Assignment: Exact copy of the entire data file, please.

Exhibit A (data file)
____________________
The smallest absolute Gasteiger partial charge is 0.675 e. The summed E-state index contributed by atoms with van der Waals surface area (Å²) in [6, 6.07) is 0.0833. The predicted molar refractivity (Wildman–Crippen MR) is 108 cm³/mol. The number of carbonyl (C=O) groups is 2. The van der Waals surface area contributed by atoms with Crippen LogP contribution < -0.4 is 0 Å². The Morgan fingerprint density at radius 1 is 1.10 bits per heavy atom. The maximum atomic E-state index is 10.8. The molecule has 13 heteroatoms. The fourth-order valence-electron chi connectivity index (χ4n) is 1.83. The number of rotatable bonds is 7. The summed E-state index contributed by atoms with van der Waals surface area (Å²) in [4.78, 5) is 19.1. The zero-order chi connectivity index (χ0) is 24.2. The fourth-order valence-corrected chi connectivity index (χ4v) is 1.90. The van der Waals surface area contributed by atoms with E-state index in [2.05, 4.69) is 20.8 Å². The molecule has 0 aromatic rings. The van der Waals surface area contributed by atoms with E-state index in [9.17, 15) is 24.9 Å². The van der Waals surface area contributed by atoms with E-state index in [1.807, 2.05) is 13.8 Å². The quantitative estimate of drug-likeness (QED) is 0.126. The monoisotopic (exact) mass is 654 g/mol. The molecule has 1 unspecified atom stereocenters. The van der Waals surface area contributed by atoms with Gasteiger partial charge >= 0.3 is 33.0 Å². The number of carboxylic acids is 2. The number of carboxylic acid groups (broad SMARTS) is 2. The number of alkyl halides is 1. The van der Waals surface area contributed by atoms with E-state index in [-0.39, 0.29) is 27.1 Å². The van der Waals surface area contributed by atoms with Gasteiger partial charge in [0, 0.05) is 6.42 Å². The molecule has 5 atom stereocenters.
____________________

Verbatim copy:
The smallest absolute Gasteiger partial charge is 0.675 e. The summed E-state index contributed by atoms with van der Waals surface area (Å²) in [6, 6.07) is 0.0833. The predicted molar refractivity (Wildman–Crippen MR) is 108 cm³/mol. The number of carbonyl (C=O) groups is 2. The van der Waals surface area contributed by atoms with Crippen LogP contribution < -0.4 is 0 Å². The Morgan fingerprint density at radius 1 is 1.10 bits per heavy atom. The maximum atomic E-state index is 10.8. The molecule has 13 heteroatoms. The fourth-order valence-electron chi connectivity index (χ4n) is 1.83. The number of rotatable bonds is 7. The summed E-state index contributed by atoms with van der Waals surface area (Å²) in [4.78, 5) is 19.1. The zero-order chi connectivity index (χ0) is 24.2. The fourth-order valence-corrected chi connectivity index (χ4v) is 1.90. The van der Waals surface area contributed by atoms with E-state index in [2.05, 4.69) is 20.8 Å². The molecule has 0 aromatic rings. The van der Waals surface area contributed by atoms with E-state index in [9.17, 15) is 24.9 Å². The van der Waals surface area contributed by atoms with E-state index in [1.807, 2.05) is 13.8 Å². The quantitative estimate of drug-likeness (QED) is 0.126. The monoisotopic (exact) mass is 654 g/mol. The molecule has 1 unspecified atom stereocenters. The van der Waals surface area contributed by atoms with Gasteiger partial charge >= 0.3 is 33.0 Å². The number of carboxylic acids is 2. The number of carboxylic acid groups (broad SMARTS) is 2. The number of alkyl halides is 1. The van der Waals surface area contributed by atoms with E-state index in [-0.39, 0.29) is 27.1 Å². The van der Waals surface area contributed by atoms with Gasteiger partial charge in [0, 0.05) is 6.42 Å². The molecule has 5 atom stereocenters.